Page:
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1
Master portraits in Corel Painter

By Miklós Földi (Miki et Petur)
Web: Open Site
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Date Added: 12th September 2014
Software used:
Painter
1952_tid_08.jpg

Miklós Földi combines reality and mythology as he shares the workflow and techniques he used to create a traditional looking painting in Corel Painter 11.


This painting was inspired by Joe Hill’s novel with the same title and was made for the express purpose of applying to ImagineFX magazine’s contest. At first we were planning to create a complete series of mythological themed paintings, but eventually the submission deadline let us to finish only one single painting. Our purpose was to merge the borders of reality and mythology so as to make the everyday fantastic. This is why we chose a realistic portrayal for the model and the ID-photo take.

Step 1: Photo shoot

Our model was a friend from the university, whose sharp features seemed perfect for a portrait.
While shooting we paid attention to the statuesque shadowing of the model’s face.

The shooting took place in a room without any studio conditions, under natural lighting circumstances. We also didn’t use make-up, in order to maintain the natural contrasting and create the mythological atmosphere. The photo was taken by Péter Nagy.

1952_tid_01.jpg
The model was Milán Rátosi, a music journalist from the university

Step 2: Planning sketches

Following the photo shoot I made several rough sketches. I looked through many reference pictures but I couldn’t find an appropriate one, so I decided to make the additions on my own and drew the horn according to my own vision.

1952_tid_02.jpg
Making traditional study sketches for the project

Step 3: Painting sepia

I’m a traditional oil-painter, so I’m used to this stage of the process, regardless of whether it’s a traditional or digital painting. For the priming I needed a new layer. After opening a new layer I chose the Oil Brush Cloner option (or another brush with the same effect). In this step, you can work with rough brushstrokes using an ochre color palette.

For the statuesque surface, the Opacity was adjusted. The ground coat shouldn't reveal forms/contours, but should rather be about patching and that's why you should never focus on creating the details of your painting at this stage.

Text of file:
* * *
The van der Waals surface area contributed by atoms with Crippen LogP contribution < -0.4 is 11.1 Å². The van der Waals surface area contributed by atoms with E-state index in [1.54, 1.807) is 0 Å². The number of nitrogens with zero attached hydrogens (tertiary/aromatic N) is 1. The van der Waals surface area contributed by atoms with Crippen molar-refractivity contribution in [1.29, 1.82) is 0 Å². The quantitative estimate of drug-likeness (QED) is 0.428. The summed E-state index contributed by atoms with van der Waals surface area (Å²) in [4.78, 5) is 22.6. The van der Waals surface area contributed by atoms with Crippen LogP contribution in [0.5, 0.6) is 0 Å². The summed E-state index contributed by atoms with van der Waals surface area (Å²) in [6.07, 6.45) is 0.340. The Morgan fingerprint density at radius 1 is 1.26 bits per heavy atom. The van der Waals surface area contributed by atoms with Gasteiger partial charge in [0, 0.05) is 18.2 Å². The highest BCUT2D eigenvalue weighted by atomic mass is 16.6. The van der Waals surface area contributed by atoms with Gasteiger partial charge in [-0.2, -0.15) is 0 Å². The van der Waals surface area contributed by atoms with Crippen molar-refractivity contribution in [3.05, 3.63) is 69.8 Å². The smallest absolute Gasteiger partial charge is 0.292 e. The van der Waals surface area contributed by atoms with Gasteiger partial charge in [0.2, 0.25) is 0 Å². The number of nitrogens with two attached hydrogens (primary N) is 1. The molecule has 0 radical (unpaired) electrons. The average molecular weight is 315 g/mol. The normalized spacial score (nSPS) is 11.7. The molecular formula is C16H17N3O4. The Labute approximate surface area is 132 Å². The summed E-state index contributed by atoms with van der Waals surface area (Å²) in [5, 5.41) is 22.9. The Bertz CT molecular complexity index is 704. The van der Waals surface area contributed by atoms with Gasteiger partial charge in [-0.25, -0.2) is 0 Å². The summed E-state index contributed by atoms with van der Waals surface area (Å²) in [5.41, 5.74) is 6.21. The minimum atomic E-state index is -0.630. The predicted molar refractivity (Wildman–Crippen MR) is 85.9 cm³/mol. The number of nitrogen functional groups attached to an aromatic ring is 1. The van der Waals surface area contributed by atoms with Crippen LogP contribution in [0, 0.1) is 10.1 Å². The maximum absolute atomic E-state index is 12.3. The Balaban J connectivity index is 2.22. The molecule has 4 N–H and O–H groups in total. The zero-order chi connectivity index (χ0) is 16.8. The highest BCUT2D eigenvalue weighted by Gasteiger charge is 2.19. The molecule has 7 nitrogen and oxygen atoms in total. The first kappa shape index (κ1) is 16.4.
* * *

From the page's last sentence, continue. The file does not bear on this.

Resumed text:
1952_tid_03_.jpg
Painting sepia tones with rough brushstrokes

Step 4: Finishing the sepia layer

I then developed the sepia layer. The Opacity was adjusted to a higher volume, and the HSV-value of Color Variability was be changed. These settings modify the composition of colors.

I used the Value set at 5-10%. I set the Random Jitter between 0.02 and 0.15, which allowed the brushstrokes to appear more ‘radiating’. At this stage I used use bright, vivid colors, structuring the contours and the patches according to the reference picture. For a dramatic effect, I focused on the contrast settings.

1952_tid_04_.jpg
Finishing the sepia layer by adjusting the settings

Step 5: Composing the colors

For the composition of colors, a new layer was needed. For the face I used orange and pink shades and gave the horns a dominant color. The light blues used for the shirt make a vivid contrast with the painting’s darker background. I set the brush’s Color Variability HSV to 5%, which made the strokes stronger.

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Adding a little color to the scene to define the content

Step 6: Background

I used glossy brushstrokes for the background. For the vivid, vibrant effect I used blue, green and red in the shadowy parts of the painting, which highlighted the shirt’s violet nuance.

1952_tid_06_.jpg
More color creates a vivid, vibrant effect

Step 7: Perfecting the details

I repainted the details with tiny strokes: the face, the eyes, the hair were redefined. For the background I used the Cloner and the Artists Impressionist brushes, which give the impression of a dynamic background. The natural movement in the hair was recreated using radiating brush techniques. The shirt and the horns were developed according to the
reference photo.

To give the impression of a traditional oil-painting, I experimented with nuances and patches, for example; the violet cloud under the eyes and on the shirt, and the sharp brushstrokes in the background. This created a dynamic scene.

1952_tid_07_.jpg
Adding dynamic swirls of color gives the impression of an oil painting

Step 8: Final touches

For a dramatic impression, I chiseled the face’s irregularities by placing stubble and wrinkles. Finally, small highlights were added. When the painting was ready, I opened the saved PSD file in Adobe Photoshop, and with the Smart Sharpen filter, I sharpened the picture on a new layer. You can also soften the sharpness by using the Undo Brush History tool.

1952_tid_08.jpg
The final image

Advice for Corel Painter beginners

If you are expecting good results from the complex Corel Painter, you need to practice, develop your skills and be devoted to what you do. Never stop experimenting and never lose your interest, there’s a lot of potential in this program that you have to discover - it’s only up to you!


 
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